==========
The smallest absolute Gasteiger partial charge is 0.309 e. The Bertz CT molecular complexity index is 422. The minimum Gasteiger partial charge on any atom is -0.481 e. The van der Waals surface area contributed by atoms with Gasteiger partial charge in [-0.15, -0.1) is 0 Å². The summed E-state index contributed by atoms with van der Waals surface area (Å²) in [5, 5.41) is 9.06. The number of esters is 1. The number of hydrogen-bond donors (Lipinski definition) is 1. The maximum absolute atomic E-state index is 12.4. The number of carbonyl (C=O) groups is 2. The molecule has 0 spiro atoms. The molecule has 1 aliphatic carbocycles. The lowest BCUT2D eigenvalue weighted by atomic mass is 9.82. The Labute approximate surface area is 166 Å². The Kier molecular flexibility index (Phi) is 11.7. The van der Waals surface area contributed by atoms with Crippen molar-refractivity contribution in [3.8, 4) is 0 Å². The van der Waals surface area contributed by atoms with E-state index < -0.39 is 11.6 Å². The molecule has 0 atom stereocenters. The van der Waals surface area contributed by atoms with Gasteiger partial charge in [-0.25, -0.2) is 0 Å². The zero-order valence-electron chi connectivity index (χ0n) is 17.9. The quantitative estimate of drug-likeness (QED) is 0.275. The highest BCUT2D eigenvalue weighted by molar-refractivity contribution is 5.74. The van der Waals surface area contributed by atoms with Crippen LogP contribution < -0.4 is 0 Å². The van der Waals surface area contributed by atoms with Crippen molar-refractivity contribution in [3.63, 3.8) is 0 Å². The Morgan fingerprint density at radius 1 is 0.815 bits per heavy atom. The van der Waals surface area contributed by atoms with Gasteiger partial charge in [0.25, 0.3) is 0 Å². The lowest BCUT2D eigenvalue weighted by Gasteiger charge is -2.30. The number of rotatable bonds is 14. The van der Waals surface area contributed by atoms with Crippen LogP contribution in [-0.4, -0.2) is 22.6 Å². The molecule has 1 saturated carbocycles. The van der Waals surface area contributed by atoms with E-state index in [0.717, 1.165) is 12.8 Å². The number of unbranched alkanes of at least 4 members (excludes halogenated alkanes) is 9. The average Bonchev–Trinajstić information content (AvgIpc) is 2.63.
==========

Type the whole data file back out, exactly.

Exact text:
The smallest absolute Gasteiger partial charge is 0.309 e. The Bertz CT molecular complexity index is 422. The minimum Gasteiger partial charge on any atom is -0.481 e. The van der Waals surface area contributed by atoms with Gasteiger partial charge in [-0.15, -0.1) is 0 Å². The summed E-state index contributed by atoms with van der Waals surface area (Å²) in [5, 5.41) is 9.06. The number of esters is 1. The number of hydrogen-bond donors (Lipinski definition) is 1. The maximum absolute atomic E-state index is 12.4. The number of carbonyl (C=O) groups is 2. The molecule has 0 spiro atoms. The molecule has 1 aliphatic carbocycles. The lowest BCUT2D eigenvalue weighted by atomic mass is 9.82. The Labute approximate surface area is 166 Å². The Kier molecular flexibility index (Phi) is 11.7. The van der Waals surface area contributed by atoms with Crippen molar-refractivity contribution in [3.8, 4) is 0 Å². The van der Waals surface area contributed by atoms with E-state index < -0.39 is 11.6 Å². The molecule has 0 atom stereocenters. The van der Waals surface area contributed by atoms with Gasteiger partial charge in [-0.25, -0.2) is 0 Å². The zero-order valence-electron chi connectivity index (χ0n) is 17.9. The quantitative estimate of drug-likeness (QED) is 0.275. The highest BCUT2D eigenvalue weighted by molar-refractivity contribution is 5.74. The van der Waals surface area contributed by atoms with Crippen LogP contribution < -0.4 is 0 Å². The van der Waals surface area contributed by atoms with Crippen molar-refractivity contribution in [3.63, 3.8) is 0 Å². The Morgan fingerprint density at radius 1 is 0.815 bits per heavy atom. The van der Waals surface area contributed by atoms with Gasteiger partial charge in [0.25, 0.3) is 0 Å². The lowest BCUT2D eigenvalue weighted by Gasteiger charge is -2.30. The number of rotatable bonds is 14. The van der Waals surface area contributed by atoms with Crippen LogP contribution in [-0.4, -0.2) is 22.6 Å². The molecule has 1 saturated carbocycles. The van der Waals surface area contributed by atoms with E-state index in [0.717, 1.165) is 12.8 Å². The number of unbranched alkanes of at least 4 members (excludes halogenated alkanes) is 9. The average Bonchev–Trinajstić information content (AvgIpc) is 2.63.